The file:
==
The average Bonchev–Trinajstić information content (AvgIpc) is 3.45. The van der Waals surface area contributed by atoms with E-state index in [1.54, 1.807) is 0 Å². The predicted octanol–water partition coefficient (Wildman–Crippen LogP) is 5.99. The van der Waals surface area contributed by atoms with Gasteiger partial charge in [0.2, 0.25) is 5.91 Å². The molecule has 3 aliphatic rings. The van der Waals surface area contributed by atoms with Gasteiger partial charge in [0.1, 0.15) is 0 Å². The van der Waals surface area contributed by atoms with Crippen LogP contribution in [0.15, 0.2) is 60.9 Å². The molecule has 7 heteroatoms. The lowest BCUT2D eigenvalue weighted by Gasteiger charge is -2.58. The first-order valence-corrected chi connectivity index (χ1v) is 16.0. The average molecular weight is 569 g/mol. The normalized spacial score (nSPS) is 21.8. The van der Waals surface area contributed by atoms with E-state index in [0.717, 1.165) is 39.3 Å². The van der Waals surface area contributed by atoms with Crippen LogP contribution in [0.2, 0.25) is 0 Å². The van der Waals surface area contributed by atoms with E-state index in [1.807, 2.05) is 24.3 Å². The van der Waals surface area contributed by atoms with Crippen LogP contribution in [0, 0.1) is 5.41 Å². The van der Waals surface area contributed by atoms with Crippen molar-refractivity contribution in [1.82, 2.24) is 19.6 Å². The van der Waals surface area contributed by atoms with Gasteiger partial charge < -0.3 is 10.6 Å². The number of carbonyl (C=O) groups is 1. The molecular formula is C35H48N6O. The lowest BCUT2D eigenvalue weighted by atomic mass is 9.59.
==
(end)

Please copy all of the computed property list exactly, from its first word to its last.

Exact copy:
The average Bonchev–Trinajstić information content (AvgIpc) is 3.45. The van der Waals surface area contributed by atoms with E-state index in [1.54, 1.807) is 0 Å². The predicted octanol–water partition coefficient (Wildman–Crippen LogP) is 5.99. The van der Waals surface area contributed by atoms with Gasteiger partial charge in [0.2, 0.25) is 5.91 Å². The molecule has 3 aliphatic rings. The van der Waals surface area contributed by atoms with Gasteiger partial charge in [0.1, 0.15) is 0 Å². The van der Waals surface area contributed by atoms with Crippen LogP contribution in [0.15, 0.2) is 60.9 Å². The molecule has 7 heteroatoms. The lowest BCUT2D eigenvalue weighted by Gasteiger charge is -2.58. The first-order valence-corrected chi connectivity index (χ1v) is 16.0. The average molecular weight is 569 g/mol. The normalized spacial score (nSPS) is 21.8. The van der Waals surface area contributed by atoms with E-state index in [0.717, 1.165) is 39.3 Å². The van der Waals surface area contributed by atoms with Crippen LogP contribution in [0.2, 0.25) is 0 Å². The van der Waals surface area contributed by atoms with E-state index in [1.807, 2.05) is 24.3 Å². The van der Waals surface area contributed by atoms with Crippen LogP contribution in [0, 0.1) is 5.41 Å². The van der Waals surface area contributed by atoms with Crippen molar-refractivity contribution in [1.82, 2.24) is 19.6 Å². The van der Waals surface area contributed by atoms with Gasteiger partial charge < -0.3 is 10.6 Å². The number of carbonyl (C=O) groups is 1. The molecular formula is C35H48N6O. The lowest BCUT2D eigenvalue weighted by atomic mass is 9.59.